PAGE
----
Simply Delicious Food
Before our visit, I’d asked an amigo who’d already visited La Central for his impression. “The food is really good, but simple,” he informed. That simplicity is the key ingredient here, where dishes are created without fuss or over-preparation. Their dessert of grilled plantains in a lemon cream is a practice in culinary restraint. It succeeds as the sweetness of the plantains blend perfectly with the tartness of the luxurious topping. This postre requires no further accoutrement.
“Simplicity is the key ingredient at La Central.”
All of the restaurant’s dishes can and should be washed down with La Central’s imported house mezcals of espadin, tepextate or madre cuishi or small batch, limited edition mezcals from Macuricho, a family-owned and operated palenque located in the Oaxacan countryside. A selection of Baja California wines and craft beers are also available, as are several excellent agua frescas such as jamaica (hibiscus) or a very good horchata (rice drink) with walnuts.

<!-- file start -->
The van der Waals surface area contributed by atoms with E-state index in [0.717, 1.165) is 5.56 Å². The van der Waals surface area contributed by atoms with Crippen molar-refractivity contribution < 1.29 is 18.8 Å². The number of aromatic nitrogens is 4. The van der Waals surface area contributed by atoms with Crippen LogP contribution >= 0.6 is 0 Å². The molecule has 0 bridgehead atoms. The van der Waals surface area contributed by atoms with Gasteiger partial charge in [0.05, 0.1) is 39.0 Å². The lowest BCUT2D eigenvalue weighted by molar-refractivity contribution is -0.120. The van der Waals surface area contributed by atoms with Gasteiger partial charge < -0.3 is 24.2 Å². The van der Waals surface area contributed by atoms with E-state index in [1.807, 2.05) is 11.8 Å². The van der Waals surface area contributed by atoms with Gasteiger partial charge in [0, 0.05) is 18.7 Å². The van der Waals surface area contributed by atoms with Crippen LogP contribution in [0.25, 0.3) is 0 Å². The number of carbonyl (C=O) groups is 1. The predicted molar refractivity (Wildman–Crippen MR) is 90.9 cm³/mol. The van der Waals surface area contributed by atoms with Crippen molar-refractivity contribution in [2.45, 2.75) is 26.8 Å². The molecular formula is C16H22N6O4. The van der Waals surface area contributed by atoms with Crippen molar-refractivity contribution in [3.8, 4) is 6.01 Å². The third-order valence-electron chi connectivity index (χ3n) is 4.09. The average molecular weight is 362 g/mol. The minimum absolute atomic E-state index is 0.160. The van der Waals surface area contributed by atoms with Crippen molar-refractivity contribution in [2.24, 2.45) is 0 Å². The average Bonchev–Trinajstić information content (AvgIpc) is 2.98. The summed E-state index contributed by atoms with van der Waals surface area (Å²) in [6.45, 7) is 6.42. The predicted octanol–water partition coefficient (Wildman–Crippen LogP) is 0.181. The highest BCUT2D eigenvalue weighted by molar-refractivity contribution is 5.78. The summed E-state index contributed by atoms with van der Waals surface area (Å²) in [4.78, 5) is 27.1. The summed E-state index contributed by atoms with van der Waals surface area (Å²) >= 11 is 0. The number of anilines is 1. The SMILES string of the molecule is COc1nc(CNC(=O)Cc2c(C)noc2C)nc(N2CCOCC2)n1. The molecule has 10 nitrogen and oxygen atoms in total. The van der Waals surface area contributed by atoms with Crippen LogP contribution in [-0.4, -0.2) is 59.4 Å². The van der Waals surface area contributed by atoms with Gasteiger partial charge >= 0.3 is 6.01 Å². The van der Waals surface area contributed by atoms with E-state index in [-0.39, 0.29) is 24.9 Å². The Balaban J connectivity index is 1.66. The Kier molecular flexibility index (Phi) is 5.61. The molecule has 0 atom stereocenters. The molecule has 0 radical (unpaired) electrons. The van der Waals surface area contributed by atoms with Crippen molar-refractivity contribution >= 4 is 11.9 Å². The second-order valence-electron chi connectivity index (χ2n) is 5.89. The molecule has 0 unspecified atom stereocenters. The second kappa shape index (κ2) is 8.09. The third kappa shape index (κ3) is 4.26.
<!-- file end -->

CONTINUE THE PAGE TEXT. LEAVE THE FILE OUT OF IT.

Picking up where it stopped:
La Central is located in an unfinished structure in San Antonio de Las Minas, right next to winery Casa de Piedra and just below Plascencia’s boutique B&B, Finca la Divina. Once the pop-up has run its seasonal course, the chef has other plans for the space. “I might open a small restaurant, a coffee shop or a spa here,” he shares. But for now, it’s decomposed granite floor, outdoor kitchen and open doors and windows are an ideal spot in which to showcase the restaurant’s rustic cuisine and authentic Oaxacan flavors.
La Central is located at Carretera #3 Ensenada-Tecate at kilometer 93.5 in San Antonio de las Minas, 22761 Ensenada, Baja California, Mexico. The restaurant will be open for roughly three months during the season, Tue-Sun from 11AM-8PM.
DISCLAIMER: Chef Javier Plascencia invited A Gringo in Mexico to La Central the evening before our visit. When we told the chef we already had lunch plans, he abruptly and knowingly suggested, “Cancel them.” Our meal at La Central was generously provided compliments of the chef and no other compensation was received for writing this review. We would happily, hungrily return for more Oaxacan cuisine on our own peso.